In terms of whether the spectators will be allowed, we are going to announce that just before the tournament. We will make the decision based on the situation in Russia at the moment, and in Yekaterinburg in particular. We will make the decisions based on data on the ground, not some abstract models.
BCM: Will the players have to self-isolate upon arrival?
A.D: No. Only for a few hours until the results of the tests come in, not days or weeks.
BCM: Will the players and the teams be offered the Russian Sputnik Five vaccine, should they want to?
A.D: We are completely opened to that. However, to do that, they should come earlier so they can receive both doses. I know that one of the players already took another vaccine, and I know that one of the players took the first dose of the Sputnik vaccine.
I am sure that most of them want to be vaccinated. If they want Sputnik, we will find a way to arrange it. They certainly have an option.
BCM: There are new strains of coronavirus appearing – the UK strain, South African, Brazilian and others are expected. If the world starts again to go head towards lockdowns and countries closing, will that mean that the match for the title of World Champion will have to be postponed again?
A.D: We are now concentrating on the Candidates and for us that is crucial. If we’re able to do this on time, in April, I don’t see a real risk for the match for the title of World Champion taking place at the end of the year. The match requires the involvement of even fewer people. Of course, if for some reason the Dubai expo is postponed again, we will have some changes of course. Hopefully, that won’t happen. But even in the unlikely scenario that the Dubai Expo is cancelled, we can still have the match in Dubai.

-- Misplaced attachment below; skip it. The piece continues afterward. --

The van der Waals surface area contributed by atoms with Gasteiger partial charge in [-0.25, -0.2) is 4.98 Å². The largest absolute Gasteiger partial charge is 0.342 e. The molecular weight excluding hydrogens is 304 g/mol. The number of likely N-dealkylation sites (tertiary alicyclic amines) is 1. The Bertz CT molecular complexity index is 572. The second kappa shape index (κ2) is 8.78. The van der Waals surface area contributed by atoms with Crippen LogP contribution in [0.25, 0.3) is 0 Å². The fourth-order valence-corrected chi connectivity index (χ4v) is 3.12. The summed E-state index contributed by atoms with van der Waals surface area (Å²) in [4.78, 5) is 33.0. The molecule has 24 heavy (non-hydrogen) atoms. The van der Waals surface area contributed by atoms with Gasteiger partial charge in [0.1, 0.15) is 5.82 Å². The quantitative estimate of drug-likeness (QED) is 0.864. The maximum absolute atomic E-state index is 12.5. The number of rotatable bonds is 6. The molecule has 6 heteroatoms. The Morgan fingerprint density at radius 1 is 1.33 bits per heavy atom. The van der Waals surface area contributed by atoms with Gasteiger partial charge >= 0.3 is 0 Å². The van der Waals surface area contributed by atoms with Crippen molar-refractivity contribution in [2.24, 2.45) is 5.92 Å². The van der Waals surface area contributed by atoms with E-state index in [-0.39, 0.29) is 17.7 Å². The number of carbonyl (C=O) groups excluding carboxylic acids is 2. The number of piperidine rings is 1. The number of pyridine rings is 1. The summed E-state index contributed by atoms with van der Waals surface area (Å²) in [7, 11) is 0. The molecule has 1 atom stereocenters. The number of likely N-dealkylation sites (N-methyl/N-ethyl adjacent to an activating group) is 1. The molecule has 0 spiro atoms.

BCM: Whilst you are at the head of FIDE, will you ever consider having the match for the title of World Champion played online? Thinking about the future of chess, do you see major competitions such as the candidates or matches for the title of world champion being played fully online one day?
A.D: I don’t see any reason to do that. We can have some different festivals online, but not world championships.
BCM: One of the questions raised about online events is the problem of cheating. How confident are you that FIDE will be able to prevent players from cheating in top online events?
A.D: We already have algorithms that give you a reasonable degree of certainty that there is cheating. We are confident that we can improve that with the help of AI companies.